Last time I saw Basia Lyjak perform was back in November 2007 opening for the “Support the Troops” benefit concert. I was immediately impressed by her unique and beautiful voice. Her band was tight and experienced. What impressed me most was her fan appreciation. Even this early in the game, she had a crowd of supporters that the rest of the acts that night wished they had. As soon as she left the stage she came around front and walked through the crowd thanking people, including myself, for being there. It wasn’t a robotic, I gotta do this type act. It was for real. It was an eye contact thing. She said thank you to you, not at you, and she meant it.
I was invited to the show by the Practically Hip tribute band, so it was by fluke that I caught Basia’s show that night. Damn glad I did though cuz this little ball of fire lit that place up good. Not only were the tunes tight and catchy, but I really took notice of her looks, being a photographer first and foremost. The most fitting word I could think of to describe my initial impression of Basia would have to be “potential”. Cuz potential she had in spades.
A lotta girls out there can sing, I mean REALLY sing, but how do they look? A lotta girls look great, I mean really fuckin yummy, but can they sing? A lotta girls out there can sing and look great but they have no style or stage presence. Some girls have all of the above, but can they pen their own lyrics? The only thing I noticed slightly lacking from Basia Lyjak at the time was confidence. Maybe not so much confidence but ego. Her movements seemed a little unsure as if she didn’t seem to know what to do during certain parts of her tunes but I kept in mind that this was real early in her career and she’d surely fix that after jamming a few more shows under her belt.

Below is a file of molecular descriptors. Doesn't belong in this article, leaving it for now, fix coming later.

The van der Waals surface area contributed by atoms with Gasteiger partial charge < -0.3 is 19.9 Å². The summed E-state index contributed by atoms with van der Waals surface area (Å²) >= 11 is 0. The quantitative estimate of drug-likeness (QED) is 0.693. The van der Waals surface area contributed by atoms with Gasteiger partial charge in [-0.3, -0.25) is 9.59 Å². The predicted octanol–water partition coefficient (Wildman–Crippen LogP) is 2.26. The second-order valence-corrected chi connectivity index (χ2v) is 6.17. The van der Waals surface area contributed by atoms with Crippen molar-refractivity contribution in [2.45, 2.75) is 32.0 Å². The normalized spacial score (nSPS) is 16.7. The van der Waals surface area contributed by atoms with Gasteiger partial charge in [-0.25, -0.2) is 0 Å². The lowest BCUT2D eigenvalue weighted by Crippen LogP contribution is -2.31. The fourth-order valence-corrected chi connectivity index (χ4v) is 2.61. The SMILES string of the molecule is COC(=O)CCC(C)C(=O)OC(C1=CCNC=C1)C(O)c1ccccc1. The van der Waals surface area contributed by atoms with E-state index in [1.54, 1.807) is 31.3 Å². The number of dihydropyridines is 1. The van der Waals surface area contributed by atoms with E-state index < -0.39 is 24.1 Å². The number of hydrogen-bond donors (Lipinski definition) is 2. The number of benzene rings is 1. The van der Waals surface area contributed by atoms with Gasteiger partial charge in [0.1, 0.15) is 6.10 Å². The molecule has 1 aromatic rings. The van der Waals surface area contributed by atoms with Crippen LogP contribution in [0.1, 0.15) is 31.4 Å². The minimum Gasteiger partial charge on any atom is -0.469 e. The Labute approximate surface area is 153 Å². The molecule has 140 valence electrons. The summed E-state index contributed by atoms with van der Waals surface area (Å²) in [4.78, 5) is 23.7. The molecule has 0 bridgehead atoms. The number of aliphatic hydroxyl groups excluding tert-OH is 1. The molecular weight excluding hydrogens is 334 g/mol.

Sure enough, there was something different about Basia this night. She seemed a little nervous or frazzled even. She looked phenomenal, but underneath it all something wasn’t quite right. She hadn’t noticed me yet so I hung back and watched the scene to see if I could figure out what was up. She kept disappearing to the bathroom and emerging just as agitated, if not more. I thought surely a visit to the bathroom would change her mood but no…
It was getting close to set time and I could see that her guitarist, Ron Bechard, was on the same page as Basia. All agitated and moody. I could see Ron was going through the same withdrawal for lack of a better word and something really had to be done before the night was out or God only knows what kinda shit could happen.
I watched Ron down a couple beers and steamroll through an order of mozza sticks in an attempt to change his disposition but he still wasn’t quite right even after fuelling up. Finally Basia saw me lurking around in the background and came over to say hi. She gave me a hug and thanked me for coming out to see her. Then she came in a little closer and whispered in my ear “got any?”.